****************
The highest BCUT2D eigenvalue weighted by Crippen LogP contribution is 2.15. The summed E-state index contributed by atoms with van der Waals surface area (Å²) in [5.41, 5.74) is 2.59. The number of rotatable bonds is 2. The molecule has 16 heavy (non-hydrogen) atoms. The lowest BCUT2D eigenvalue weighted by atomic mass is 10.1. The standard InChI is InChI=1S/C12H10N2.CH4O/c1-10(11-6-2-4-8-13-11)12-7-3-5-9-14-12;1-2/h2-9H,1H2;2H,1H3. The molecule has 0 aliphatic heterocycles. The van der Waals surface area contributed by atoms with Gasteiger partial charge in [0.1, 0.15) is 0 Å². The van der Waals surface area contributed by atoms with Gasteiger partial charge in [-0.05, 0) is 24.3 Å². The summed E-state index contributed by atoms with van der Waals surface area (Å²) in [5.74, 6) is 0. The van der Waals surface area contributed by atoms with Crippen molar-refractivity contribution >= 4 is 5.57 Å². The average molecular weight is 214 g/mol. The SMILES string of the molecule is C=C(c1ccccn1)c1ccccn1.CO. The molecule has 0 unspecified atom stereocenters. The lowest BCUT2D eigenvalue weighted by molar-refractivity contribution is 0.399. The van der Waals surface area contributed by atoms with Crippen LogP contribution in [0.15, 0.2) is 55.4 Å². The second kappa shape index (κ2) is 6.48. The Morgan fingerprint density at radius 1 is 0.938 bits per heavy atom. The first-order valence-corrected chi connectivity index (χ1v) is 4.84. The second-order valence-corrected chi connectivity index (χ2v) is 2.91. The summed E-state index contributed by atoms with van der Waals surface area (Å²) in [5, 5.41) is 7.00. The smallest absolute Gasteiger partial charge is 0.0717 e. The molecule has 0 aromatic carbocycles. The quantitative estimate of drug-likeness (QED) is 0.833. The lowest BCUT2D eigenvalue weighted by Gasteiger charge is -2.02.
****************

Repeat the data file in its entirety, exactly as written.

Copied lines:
The highest BCUT2D eigenvalue weighted by Crippen LogP contribution is 2.15. The summed E-state index contributed by atoms with van der Waals surface area (Å²) in [5.41, 5.74) is 2.59. The number of rotatable bonds is 2. The molecule has 16 heavy (non-hydrogen) atoms. The lowest BCUT2D eigenvalue weighted by atomic mass is 10.1. The standard InChI is InChI=1S/C12H10N2.CH4O/c1-10(11-6-2-4-8-13-11)12-7-3-5-9-14-12;1-2/h2-9H,1H2;2H,1H3. The molecule has 0 aliphatic heterocycles. The van der Waals surface area contributed by atoms with Gasteiger partial charge in [0.1, 0.15) is 0 Å². The van der Waals surface area contributed by atoms with Gasteiger partial charge in [-0.05, 0) is 24.3 Å². The summed E-state index contributed by atoms with van der Waals surface area (Å²) in [5.74, 6) is 0. The van der Waals surface area contributed by atoms with Crippen molar-refractivity contribution >= 4 is 5.57 Å². The average molecular weight is 214 g/mol. The SMILES string of the molecule is C=C(c1ccccn1)c1ccccn1.CO. The molecule has 0 unspecified atom stereocenters. The lowest BCUT2D eigenvalue weighted by molar-refractivity contribution is 0.399. The van der Waals surface area contributed by atoms with Crippen LogP contribution in [0.15, 0.2) is 55.4 Å². The second kappa shape index (κ2) is 6.48. The Morgan fingerprint density at radius 1 is 0.938 bits per heavy atom. The first-order valence-corrected chi connectivity index (χ1v) is 4.84. The second-order valence-corrected chi connectivity index (χ2v) is 2.91. The summed E-state index contributed by atoms with van der Waals surface area (Å²) in [5, 5.41) is 7.00. The smallest absolute Gasteiger partial charge is 0.0717 e. The molecule has 0 aromatic carbocycles. The quantitative estimate of drug-likeness (QED) is 0.833. The lowest BCUT2D eigenvalue weighted by Gasteiger charge is -2.02.